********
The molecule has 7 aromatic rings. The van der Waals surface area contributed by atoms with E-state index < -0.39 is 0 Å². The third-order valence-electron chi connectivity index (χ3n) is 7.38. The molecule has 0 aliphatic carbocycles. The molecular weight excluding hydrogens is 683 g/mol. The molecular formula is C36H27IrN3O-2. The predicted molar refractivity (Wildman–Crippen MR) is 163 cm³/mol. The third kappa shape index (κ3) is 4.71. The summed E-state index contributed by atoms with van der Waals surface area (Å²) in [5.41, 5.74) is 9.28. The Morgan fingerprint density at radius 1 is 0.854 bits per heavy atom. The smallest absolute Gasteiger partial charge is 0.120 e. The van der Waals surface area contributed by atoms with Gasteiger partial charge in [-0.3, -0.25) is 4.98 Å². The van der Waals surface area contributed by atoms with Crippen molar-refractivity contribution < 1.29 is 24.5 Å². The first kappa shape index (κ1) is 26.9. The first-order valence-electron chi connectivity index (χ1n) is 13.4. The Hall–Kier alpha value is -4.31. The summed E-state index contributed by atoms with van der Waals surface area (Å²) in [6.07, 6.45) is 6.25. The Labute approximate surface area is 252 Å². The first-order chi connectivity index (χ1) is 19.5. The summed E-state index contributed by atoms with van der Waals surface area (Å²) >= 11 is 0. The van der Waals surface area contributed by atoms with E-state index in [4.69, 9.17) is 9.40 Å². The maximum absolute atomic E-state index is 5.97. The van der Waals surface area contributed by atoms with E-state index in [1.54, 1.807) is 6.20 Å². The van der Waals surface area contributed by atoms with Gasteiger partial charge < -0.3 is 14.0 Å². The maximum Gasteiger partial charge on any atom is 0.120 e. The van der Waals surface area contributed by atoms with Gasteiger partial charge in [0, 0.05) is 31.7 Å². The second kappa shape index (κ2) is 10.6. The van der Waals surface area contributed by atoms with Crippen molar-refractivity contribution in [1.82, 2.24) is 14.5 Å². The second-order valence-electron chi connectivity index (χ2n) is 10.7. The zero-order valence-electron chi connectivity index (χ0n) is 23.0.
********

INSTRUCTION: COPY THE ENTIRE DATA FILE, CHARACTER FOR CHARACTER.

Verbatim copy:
The molecule has 7 aromatic rings. The van der Waals surface area contributed by atoms with E-state index < -0.39 is 0 Å². The third-order valence-electron chi connectivity index (χ3n) is 7.38. The molecule has 0 aliphatic carbocycles. The molecular weight excluding hydrogens is 683 g/mol. The molecular formula is C36H27IrN3O-2. The predicted molar refractivity (Wildman–Crippen MR) is 163 cm³/mol. The third kappa shape index (κ3) is 4.71. The summed E-state index contributed by atoms with van der Waals surface area (Å²) in [5.41, 5.74) is 9.28. The Morgan fingerprint density at radius 1 is 0.854 bits per heavy atom. The smallest absolute Gasteiger partial charge is 0.120 e. The van der Waals surface area contributed by atoms with Gasteiger partial charge in [-0.3, -0.25) is 4.98 Å². The van der Waals surface area contributed by atoms with Crippen molar-refractivity contribution < 1.29 is 24.5 Å². The first kappa shape index (κ1) is 26.9. The first-order valence-electron chi connectivity index (χ1n) is 13.4. The Hall–Kier alpha value is -4.31. The summed E-state index contributed by atoms with van der Waals surface area (Å²) in [6.07, 6.45) is 6.25. The Labute approximate surface area is 252 Å². The first-order chi connectivity index (χ1) is 19.5. The summed E-state index contributed by atoms with van der Waals surface area (Å²) >= 11 is 0. The van der Waals surface area contributed by atoms with E-state index in [4.69, 9.17) is 9.40 Å². The maximum absolute atomic E-state index is 5.97. The van der Waals surface area contributed by atoms with E-state index in [1.54, 1.807) is 6.20 Å². The van der Waals surface area contributed by atoms with Gasteiger partial charge < -0.3 is 14.0 Å². The maximum Gasteiger partial charge on any atom is 0.120 e. The van der Waals surface area contributed by atoms with Gasteiger partial charge in [0, 0.05) is 31.7 Å². The second kappa shape index (κ2) is 10.6. The van der Waals surface area contributed by atoms with Crippen molar-refractivity contribution in [1.82, 2.24) is 14.5 Å². The second-order valence-electron chi connectivity index (χ2n) is 10.7. The zero-order valence-electron chi connectivity index (χ0n) is 23.0.